Disaster Mental Health Operations and Training
There are hundreds of disasters annually in the United States. An increasing number are large enough to be declared federally. Even internationally, we've seen an increase of natural disasters, terrorism, and armed conflict. For cosultation in disaster operations please contact April Naturale, MSW, Ph.D.
The Secretary General of the United Nations, John Holmes, reported in 2008 that disasters have doubled in the past two decades. 90% of disasters are climate related, although human conflicts continue globally. In the US alone there has been a 39% increase in disasters over the past decade.
Who is Affected?
The psychological effects of a traumatic event like a school shooting, terrorist attack, or other mass violence, are second only to physical injuries and death. It is important to note that most people will regain their previous level of functioning over time, especially if they have good social support, and that's where we come in. Communities need to come together to understand their distress responses and how to access their own resilient characteristics to help each other move through the trauma, loss, and grief towards recovery.
Disaster mental health and public health support services can assist in the process. State disaster response agencies, local governments, communities, businesses, and schools can work together to address, and even decrease, the psychological suffering of those at risk.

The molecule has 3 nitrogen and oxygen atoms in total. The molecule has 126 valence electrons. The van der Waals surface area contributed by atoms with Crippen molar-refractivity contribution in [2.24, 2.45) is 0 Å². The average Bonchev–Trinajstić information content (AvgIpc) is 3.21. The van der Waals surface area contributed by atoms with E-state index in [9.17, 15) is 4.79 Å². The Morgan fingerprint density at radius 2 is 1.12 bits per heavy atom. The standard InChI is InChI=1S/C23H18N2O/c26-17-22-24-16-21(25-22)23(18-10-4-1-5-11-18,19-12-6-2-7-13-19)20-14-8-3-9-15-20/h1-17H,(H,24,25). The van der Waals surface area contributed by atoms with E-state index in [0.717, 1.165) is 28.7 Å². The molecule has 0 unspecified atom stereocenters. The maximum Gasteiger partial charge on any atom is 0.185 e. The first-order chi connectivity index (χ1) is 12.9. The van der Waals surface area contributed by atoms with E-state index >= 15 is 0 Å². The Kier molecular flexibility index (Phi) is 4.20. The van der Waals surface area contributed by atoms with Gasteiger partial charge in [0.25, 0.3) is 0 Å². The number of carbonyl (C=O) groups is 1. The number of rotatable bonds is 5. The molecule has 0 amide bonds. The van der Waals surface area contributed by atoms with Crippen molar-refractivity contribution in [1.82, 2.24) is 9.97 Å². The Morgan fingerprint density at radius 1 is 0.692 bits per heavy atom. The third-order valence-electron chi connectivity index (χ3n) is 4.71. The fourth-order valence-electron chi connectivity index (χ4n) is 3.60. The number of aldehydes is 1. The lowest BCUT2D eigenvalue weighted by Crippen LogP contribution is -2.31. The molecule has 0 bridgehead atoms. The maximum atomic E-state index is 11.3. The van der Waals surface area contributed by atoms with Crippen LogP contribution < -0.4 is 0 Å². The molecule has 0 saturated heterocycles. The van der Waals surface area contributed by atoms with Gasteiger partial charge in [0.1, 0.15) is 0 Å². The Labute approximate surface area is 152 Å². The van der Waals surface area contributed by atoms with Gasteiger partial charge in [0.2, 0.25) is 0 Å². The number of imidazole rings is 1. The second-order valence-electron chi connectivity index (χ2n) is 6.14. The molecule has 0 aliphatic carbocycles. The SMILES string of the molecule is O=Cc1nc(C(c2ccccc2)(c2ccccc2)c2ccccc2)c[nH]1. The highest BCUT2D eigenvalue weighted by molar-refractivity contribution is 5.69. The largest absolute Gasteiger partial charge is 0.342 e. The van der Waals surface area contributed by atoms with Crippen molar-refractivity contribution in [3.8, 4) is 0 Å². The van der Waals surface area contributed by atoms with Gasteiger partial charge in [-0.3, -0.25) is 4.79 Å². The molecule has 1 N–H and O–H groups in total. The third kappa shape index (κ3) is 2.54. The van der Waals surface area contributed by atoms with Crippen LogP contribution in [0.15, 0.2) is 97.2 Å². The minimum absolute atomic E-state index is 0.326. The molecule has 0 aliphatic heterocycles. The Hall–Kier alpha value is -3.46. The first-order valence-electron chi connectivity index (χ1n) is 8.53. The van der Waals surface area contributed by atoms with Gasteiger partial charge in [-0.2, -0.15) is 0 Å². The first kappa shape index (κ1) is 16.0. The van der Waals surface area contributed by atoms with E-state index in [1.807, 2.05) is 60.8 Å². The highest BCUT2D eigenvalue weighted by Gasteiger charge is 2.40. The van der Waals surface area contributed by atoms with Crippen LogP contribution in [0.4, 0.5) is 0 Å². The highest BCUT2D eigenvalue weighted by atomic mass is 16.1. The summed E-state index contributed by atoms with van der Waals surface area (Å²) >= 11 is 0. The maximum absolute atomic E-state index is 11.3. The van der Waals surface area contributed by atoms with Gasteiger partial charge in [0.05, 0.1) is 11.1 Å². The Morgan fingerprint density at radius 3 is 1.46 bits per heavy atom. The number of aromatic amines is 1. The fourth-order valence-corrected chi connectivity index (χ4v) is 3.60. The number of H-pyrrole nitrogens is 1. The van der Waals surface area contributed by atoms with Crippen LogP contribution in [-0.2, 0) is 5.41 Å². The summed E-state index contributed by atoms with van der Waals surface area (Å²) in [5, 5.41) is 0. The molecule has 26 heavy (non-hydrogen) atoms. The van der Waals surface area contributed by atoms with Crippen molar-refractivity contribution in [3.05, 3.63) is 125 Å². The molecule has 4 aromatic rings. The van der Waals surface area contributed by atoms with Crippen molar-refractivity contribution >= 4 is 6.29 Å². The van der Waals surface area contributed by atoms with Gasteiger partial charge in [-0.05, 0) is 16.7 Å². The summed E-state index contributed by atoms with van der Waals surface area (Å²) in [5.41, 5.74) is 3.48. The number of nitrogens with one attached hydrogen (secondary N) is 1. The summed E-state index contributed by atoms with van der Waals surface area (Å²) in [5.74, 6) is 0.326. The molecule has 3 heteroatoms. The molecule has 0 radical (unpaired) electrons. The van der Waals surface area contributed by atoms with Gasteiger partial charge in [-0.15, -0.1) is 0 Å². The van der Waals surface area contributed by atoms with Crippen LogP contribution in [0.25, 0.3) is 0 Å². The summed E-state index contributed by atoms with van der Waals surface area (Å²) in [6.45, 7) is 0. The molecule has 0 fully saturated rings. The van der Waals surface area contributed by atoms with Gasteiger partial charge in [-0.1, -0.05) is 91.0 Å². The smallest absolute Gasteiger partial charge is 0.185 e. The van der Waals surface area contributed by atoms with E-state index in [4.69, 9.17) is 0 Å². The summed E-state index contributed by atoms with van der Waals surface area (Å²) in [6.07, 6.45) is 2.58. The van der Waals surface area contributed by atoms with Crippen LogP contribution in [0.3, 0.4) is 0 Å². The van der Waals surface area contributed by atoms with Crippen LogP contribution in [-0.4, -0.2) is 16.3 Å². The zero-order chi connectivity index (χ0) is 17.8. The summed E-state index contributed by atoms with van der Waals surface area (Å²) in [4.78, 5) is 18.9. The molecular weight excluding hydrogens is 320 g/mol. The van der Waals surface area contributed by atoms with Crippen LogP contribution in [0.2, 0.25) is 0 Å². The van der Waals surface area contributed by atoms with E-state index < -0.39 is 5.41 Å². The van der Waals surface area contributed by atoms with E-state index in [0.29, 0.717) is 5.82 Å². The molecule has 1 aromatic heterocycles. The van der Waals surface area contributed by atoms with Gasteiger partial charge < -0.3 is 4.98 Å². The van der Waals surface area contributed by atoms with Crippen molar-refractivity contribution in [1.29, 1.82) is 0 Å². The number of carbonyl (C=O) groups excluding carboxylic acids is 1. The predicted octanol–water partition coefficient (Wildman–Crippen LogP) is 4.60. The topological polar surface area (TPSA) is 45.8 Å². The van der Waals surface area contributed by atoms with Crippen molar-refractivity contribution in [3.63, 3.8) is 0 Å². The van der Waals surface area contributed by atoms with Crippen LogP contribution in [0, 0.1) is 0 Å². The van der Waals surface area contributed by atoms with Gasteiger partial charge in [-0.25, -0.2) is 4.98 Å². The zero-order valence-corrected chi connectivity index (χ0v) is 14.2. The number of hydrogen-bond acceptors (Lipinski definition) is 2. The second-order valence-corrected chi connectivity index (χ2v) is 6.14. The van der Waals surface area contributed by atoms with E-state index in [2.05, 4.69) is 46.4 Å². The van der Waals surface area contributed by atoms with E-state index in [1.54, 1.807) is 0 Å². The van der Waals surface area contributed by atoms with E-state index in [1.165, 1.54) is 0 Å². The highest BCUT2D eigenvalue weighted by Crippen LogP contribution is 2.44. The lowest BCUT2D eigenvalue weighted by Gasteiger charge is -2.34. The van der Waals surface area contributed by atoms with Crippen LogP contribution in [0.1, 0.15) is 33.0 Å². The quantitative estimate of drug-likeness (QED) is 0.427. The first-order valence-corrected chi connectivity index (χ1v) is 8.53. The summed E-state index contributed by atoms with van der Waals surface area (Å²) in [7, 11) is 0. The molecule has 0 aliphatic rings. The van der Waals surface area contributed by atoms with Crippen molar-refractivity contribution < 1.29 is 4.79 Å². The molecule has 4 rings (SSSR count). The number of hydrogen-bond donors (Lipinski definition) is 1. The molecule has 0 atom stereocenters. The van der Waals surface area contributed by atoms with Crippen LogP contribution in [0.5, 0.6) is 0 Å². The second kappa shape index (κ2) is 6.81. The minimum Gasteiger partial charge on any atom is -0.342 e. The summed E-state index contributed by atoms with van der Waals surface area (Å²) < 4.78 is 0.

A Wake-Up Call
The horrific school shooting in Newtown, Connecticut, and the Boston Marathon Bombing, caught the attention of the nation as we shared our shock and grief with the families and survivors. Many concerned people want to share their support; however, working with families and children who are traumatized and grieving requires specially trained staff.
The First Step
If you are a mental health responder who has little or no experience working with the trauma of such a disaster, or working with grieving children, refer to the work of specialists in the area. Primary goals should be to support survivors and assure that we do no harm. It is preferred that you provide referrals and resources if you are called into a disaster or traumatic event that you are not properly equipped to manage. For safety and security, check out my pre-deployment checklist.